Recent hacking startles government officials…and many others
The recent hacking (this month) into a network affiliated with the National Security Agency (NSA) has had a sobering effect on many who believed the agency was the pinnacle of online security. The agency’s cyber spy division was hacked by another sophisticated group of hackers called The Shadow Brokers. Frightening? You bet! Dangerous? Absolutely! Even more frightening when one realizes that the NSA’s network was thought to surpass anything known in terms of complexity and sophistication of techniques.
There’s more cyber assault news that is just as alarming. On Tuesday, the government announced that hackers believed to be based in Russia have attempted to breach state voter registration databases in a few states. U.S. intelligence officials told the media that there is significant concern that Russia may attempt to interfere with the U.S. presidential election. The FBI has sent an alert to election officials nationwide instructing them to watch carefully for cyber intrusions.
Unfortunately, hacking is not new…but, these most recent cyberattacks are significantly more alarming because of the reality that the country’s most secure networks are obviously vulnerable.
The last year has provided several instances of international cybercrime, both in the public and private sectors. A recent survey that included hundreds of chief information officers, chief information security officers and chief technology officers serving some of the largest private companies in the U.S. revealed that 81 percent of the officers surveyed have experienced some form of hacking. In spite of that, only 49 percent of the firms invested in more security last year. State and local governmental entities are also not aggressively spending on cybersecurity. One has to wonder why this is. Most likely, it’s the cost and a lack of funding.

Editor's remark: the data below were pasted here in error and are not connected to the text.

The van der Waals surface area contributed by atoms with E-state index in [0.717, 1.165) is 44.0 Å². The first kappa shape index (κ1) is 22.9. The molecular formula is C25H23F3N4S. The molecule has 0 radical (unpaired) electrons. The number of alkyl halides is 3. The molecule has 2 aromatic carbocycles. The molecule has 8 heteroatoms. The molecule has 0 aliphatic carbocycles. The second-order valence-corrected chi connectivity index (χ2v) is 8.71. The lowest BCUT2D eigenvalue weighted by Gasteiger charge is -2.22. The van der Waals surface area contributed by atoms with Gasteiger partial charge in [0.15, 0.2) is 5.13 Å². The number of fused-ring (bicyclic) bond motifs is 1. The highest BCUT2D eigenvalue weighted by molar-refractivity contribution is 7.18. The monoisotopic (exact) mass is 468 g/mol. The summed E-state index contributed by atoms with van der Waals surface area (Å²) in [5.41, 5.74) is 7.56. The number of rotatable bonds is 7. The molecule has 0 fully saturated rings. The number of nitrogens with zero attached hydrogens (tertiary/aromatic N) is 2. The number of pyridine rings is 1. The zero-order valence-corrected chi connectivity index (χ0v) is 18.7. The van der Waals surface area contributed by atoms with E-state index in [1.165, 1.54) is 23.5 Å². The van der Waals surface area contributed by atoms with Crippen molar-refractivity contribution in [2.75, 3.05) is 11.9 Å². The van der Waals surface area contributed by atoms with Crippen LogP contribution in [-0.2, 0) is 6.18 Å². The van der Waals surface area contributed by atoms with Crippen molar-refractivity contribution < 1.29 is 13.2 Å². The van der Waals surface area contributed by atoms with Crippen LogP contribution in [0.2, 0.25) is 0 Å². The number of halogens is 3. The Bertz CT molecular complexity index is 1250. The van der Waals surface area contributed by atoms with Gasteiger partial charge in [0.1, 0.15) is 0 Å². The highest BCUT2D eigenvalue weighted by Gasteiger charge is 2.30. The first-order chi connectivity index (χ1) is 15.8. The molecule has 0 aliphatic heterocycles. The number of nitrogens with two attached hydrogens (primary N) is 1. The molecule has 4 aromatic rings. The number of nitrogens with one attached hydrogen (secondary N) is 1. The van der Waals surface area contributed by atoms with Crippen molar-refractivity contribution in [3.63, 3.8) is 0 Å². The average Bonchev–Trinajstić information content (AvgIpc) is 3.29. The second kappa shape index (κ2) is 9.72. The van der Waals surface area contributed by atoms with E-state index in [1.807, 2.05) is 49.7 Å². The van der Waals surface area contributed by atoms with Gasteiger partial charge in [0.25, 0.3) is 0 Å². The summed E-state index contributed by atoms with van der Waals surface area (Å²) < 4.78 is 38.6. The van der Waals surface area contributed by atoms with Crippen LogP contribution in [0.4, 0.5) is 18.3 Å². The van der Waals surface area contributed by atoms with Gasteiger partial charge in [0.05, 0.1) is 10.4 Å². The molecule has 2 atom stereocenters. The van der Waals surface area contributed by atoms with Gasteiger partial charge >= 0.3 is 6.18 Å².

Between 2016 and 2021 – only five years – the cybersecurity market is projected to grow from $122.45 billion to $202.31 billion at a compound annual growth rate of 10.6 percent. That’s a staggering number, but apparently a very real projection. North America is expected to dominate the cybersecurity market.
California and Michigan have passed legislation hoping to stay ahead of cyberattacks. Few other states, however, are aggressively focusing on cybersecurity. With the growing digitization of businesses, there will obviously be even more cyberattacks.
California’s statutes will be implemented by July 1, 2017. The legislation outlines a plan in case of a statewide cyberattack. The state has also criminalized the use of ransomware. Michigan has a Cybersecurity Strategic Plan and other states will surely develop plans in the near future. But, without doubt, we’re behind the curve. Stakeholders (taxpayers, citizens, businesses) should ask public officials to move quickly. Cybercrime is costly and dangerous…and it is not declining.
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